Devolution is often associated with Scotland, Wales, and Northern Ireland. But it’s time to consider a devolved Yorkshire. Yorkshire is by far the biggest county in the UK and happens to have almost exactly the same population as Scotland, which also puts it in the same league as many other European countries. The Yorkshire economy contributes billions to the UK and is twice the size of Wales’s—yet we don’t have real devolution.
I'm a 16-year-old in Bradford, and from my experience, people in Yorkshire feel every bit as alienated from Westminster as those in Scotland. But unlike the Scots, we don’t have representation in a devolved assembly: Yorkshire’s residents don’t have a voice.
The idea has, admittedly, been floated before and met an unhappy fate. In 2004, Deputy Prime Minister John Prescott held a north-east referendum. He lost embarrassingly: his preferred outcome of a devolved assembly was crushed by 78 per cent to 22 per cent, with Prescott believing his humiliation was down to people not wanting “more politicians” and “greater council tax,” the themes successfully exploited by a cynical “no” campaign advised by none other than Dominic Cummings, who honed the populist slogan “politicians talk, we pay.”
But terrible as that defeat was, it cannot forever bury an idea whose time has come. Even at the time, Ed Davey—now the Lib Dem leader who was back then their regions spokesman—suggested the result might have been different if the government had seen off the “talking shop” charge by promising the assembly more powers. And these were very different times. Alienation from Westminster has reached entirely new heights across the UK: back then the SNP had only a handful of Scottish seats, today it holds 80 per cent of them.
Most fundamentally, the “north-east” is a modern administrative amalgam, not an historic county that goes deep into people’s identity. The regional identity here is exceptionally strong—75 per cent of residents identify with Yorkshire, a higher figure than in any other area in the country. You will most definitely see the Yorkshire flag flying in the region affectionately called “God's Own County.” And yet, back in 2004 local government minister Nick Raynsford had promised Yorkshire and the Humber a vote as well, but it never happened—probably because of the disastrous result of the north-east vote.
More recently, in 2018, 18 out of the 22 local councils in Yorkshire and the Humber backed a devolution deal for the county, called One Yorkshire. Under the deal, the county would have had a directly elected mayor, supported by a Combined Authority with representation from the 18 partner councils. Decisions such as housing, transport, and how to tackle rural and urban deprivation would have been made in Yorkshire, not in Whitehall. It would have created more investment in the areas that would make the biggest difference to Yorkshire’s economy. York City Council points to estimates that a One Yorkshire devolution agreement could have created 200,000 jobs and raised incomes by £500 per person.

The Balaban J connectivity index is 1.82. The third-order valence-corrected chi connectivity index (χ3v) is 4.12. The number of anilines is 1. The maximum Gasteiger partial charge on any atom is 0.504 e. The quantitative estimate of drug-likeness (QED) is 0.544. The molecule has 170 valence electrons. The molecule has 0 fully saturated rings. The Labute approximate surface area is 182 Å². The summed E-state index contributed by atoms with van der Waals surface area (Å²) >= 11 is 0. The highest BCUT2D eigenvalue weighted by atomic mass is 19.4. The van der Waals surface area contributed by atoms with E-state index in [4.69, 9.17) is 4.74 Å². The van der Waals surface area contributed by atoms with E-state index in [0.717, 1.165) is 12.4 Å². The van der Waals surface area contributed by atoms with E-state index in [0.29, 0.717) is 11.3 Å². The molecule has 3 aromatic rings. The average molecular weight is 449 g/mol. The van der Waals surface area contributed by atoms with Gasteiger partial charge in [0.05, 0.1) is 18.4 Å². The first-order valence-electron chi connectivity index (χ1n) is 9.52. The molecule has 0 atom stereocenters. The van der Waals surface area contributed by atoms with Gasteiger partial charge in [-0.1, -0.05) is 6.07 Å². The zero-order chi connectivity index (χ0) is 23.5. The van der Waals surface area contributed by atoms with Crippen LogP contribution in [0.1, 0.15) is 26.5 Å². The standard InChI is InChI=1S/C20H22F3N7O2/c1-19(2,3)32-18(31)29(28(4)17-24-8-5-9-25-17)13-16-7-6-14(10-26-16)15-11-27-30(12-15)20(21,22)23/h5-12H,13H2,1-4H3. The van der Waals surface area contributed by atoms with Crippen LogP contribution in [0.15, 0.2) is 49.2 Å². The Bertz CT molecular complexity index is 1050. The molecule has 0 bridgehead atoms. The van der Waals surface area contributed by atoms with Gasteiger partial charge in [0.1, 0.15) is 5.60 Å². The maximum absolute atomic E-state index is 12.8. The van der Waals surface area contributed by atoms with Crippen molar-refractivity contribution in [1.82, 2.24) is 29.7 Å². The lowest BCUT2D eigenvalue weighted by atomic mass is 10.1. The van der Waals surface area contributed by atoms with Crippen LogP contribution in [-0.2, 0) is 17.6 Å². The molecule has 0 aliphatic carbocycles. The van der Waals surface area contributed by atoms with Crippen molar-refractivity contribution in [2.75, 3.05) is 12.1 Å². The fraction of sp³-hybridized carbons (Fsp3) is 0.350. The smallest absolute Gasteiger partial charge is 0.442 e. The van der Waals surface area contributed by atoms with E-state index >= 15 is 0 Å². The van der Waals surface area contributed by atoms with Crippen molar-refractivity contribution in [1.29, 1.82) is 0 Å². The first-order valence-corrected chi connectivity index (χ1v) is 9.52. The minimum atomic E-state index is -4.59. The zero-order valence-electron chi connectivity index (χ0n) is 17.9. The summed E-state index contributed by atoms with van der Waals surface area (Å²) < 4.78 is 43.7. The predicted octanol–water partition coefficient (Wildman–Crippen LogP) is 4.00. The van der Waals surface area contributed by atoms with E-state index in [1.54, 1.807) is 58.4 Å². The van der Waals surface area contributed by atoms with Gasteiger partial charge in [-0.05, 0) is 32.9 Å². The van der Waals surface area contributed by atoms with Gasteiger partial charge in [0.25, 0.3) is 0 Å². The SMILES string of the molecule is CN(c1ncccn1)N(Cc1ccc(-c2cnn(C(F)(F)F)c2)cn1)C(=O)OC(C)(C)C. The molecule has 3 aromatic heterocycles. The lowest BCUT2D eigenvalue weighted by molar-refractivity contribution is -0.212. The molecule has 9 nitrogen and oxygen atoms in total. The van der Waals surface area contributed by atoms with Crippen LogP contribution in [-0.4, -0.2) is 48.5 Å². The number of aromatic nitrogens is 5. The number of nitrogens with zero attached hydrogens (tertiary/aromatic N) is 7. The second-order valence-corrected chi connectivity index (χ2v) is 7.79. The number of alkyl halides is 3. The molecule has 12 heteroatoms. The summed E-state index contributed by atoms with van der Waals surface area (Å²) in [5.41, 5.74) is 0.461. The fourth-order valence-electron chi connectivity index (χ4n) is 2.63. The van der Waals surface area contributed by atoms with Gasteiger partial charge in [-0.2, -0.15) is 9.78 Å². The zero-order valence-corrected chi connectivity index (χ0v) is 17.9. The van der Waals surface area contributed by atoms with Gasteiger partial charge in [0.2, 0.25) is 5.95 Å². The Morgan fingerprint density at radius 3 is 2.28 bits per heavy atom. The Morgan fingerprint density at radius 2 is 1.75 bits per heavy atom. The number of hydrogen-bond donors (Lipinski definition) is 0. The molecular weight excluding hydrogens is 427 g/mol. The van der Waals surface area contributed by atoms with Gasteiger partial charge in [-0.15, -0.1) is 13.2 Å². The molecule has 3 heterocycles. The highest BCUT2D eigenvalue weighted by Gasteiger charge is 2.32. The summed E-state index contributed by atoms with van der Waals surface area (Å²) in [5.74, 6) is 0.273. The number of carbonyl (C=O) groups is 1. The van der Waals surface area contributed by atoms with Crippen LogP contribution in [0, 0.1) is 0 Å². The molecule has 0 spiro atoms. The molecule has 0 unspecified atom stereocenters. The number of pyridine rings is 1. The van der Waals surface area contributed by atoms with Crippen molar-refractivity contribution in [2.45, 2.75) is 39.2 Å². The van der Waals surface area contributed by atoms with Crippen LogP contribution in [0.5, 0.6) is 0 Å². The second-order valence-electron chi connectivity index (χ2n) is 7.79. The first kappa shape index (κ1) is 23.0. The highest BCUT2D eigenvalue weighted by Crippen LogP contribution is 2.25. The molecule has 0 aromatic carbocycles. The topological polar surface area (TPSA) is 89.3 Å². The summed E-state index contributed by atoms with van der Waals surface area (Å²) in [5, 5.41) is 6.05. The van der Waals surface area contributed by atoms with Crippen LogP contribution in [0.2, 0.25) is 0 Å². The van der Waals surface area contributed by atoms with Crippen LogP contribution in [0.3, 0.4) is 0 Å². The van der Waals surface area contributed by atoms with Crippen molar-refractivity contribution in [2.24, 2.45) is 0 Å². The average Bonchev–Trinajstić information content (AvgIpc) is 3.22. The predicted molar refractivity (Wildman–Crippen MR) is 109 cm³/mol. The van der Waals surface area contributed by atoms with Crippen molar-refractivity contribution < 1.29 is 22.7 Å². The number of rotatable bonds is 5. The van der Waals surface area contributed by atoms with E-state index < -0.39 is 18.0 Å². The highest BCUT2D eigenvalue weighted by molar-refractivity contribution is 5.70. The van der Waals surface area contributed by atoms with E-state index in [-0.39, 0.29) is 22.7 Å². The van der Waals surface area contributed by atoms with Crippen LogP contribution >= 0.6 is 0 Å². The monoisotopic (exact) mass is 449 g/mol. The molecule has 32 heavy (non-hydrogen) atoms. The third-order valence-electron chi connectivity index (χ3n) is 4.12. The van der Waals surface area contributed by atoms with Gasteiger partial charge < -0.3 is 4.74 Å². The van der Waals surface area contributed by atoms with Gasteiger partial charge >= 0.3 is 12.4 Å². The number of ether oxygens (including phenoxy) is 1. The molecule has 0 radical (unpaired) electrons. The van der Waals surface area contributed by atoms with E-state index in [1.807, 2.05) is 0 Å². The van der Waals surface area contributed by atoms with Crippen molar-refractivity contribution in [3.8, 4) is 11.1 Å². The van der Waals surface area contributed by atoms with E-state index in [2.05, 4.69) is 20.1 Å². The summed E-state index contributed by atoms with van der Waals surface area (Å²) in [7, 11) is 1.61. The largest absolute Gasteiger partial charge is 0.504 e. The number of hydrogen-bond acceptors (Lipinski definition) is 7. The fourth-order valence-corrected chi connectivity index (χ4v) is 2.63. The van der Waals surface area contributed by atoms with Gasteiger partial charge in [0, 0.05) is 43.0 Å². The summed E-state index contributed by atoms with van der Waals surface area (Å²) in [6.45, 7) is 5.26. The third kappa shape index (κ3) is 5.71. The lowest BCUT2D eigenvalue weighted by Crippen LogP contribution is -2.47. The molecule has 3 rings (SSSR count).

One Yorkshire thus had huge support from local businesses, because 100 per cent of business rates generated in the region would have stayed in the region. The deal would have also meant more local control of government programmes and the creation of specific budgets to address unemployment, in-work poverty and health barriers to work.
And yet, frustratingly, the government refused it in 2019. Perhaps, given the rising assertiveness of Scotland, it was intimidated by thought of the clout a combined Yorkshire might wield. Instead, it said it was “prepared to begin discussions about a different, localist approach to devolution in Yorkshire.” Combined authorities like mine in West Yorkshire have been offered their own devolution deal. It is an artificial county, with different borders from the historic West Riding, which was created on one Whitehall whim in 1974, before its council was abolished on another by Margaret Thatcher a dozen years later. It is a mostly-urban area, whose major settlements include Leeds, Bradford and Wakefield, with a substantial population of 2.3m, but not a unit people identify with in the way they do with Yorkshire as a whole.